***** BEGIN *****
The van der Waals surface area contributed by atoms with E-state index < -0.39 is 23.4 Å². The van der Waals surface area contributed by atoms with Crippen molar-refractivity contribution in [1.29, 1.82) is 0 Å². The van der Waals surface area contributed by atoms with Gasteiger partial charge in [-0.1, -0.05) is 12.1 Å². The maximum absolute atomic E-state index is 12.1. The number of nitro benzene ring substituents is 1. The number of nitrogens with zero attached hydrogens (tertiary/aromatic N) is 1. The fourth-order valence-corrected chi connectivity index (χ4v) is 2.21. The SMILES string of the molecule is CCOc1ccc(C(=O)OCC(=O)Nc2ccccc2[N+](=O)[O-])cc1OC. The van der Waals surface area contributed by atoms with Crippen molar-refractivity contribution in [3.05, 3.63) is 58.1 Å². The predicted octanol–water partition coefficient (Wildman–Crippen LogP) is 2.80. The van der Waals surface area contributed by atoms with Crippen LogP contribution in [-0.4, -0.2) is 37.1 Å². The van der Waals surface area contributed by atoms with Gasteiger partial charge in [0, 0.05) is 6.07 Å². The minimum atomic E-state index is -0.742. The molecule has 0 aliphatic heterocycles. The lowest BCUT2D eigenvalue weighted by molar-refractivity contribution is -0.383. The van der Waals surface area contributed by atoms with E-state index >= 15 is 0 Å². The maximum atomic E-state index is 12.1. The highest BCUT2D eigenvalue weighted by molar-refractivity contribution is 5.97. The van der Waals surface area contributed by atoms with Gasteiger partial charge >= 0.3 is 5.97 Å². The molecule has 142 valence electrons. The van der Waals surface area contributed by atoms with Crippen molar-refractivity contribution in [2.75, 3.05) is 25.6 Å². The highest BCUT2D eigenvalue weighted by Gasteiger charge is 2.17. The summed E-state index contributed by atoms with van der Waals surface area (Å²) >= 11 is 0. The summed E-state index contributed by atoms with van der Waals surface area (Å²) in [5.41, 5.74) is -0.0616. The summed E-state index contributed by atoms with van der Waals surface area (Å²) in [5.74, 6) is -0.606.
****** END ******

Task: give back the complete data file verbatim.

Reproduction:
The van der Waals surface area contributed by atoms with E-state index < -0.39 is 23.4 Å². The van der Waals surface area contributed by atoms with Crippen molar-refractivity contribution in [1.29, 1.82) is 0 Å². The van der Waals surface area contributed by atoms with Gasteiger partial charge in [-0.1, -0.05) is 12.1 Å². The maximum absolute atomic E-state index is 12.1. The number of nitro benzene ring substituents is 1. The number of nitrogens with zero attached hydrogens (tertiary/aromatic N) is 1. The fourth-order valence-corrected chi connectivity index (χ4v) is 2.21. The SMILES string of the molecule is CCOc1ccc(C(=O)OCC(=O)Nc2ccccc2[N+](=O)[O-])cc1OC. The van der Waals surface area contributed by atoms with Crippen molar-refractivity contribution in [3.05, 3.63) is 58.1 Å². The predicted octanol–water partition coefficient (Wildman–Crippen LogP) is 2.80. The van der Waals surface area contributed by atoms with Crippen LogP contribution in [-0.4, -0.2) is 37.1 Å². The van der Waals surface area contributed by atoms with Gasteiger partial charge in [0, 0.05) is 6.07 Å². The minimum atomic E-state index is -0.742. The molecule has 0 aliphatic heterocycles. The lowest BCUT2D eigenvalue weighted by molar-refractivity contribution is -0.383. The van der Waals surface area contributed by atoms with E-state index >= 15 is 0 Å². The maximum atomic E-state index is 12.1. The highest BCUT2D eigenvalue weighted by molar-refractivity contribution is 5.97. The van der Waals surface area contributed by atoms with Gasteiger partial charge >= 0.3 is 5.97 Å². The molecule has 142 valence electrons. The van der Waals surface area contributed by atoms with Crippen molar-refractivity contribution in [2.75, 3.05) is 25.6 Å². The highest BCUT2D eigenvalue weighted by Gasteiger charge is 2.17. The summed E-state index contributed by atoms with van der Waals surface area (Å²) >= 11 is 0. The summed E-state index contributed by atoms with van der Waals surface area (Å²) in [5.41, 5.74) is -0.0616. The summed E-state index contributed by atoms with van der Waals surface area (Å²) in [5.74, 6) is -0.606.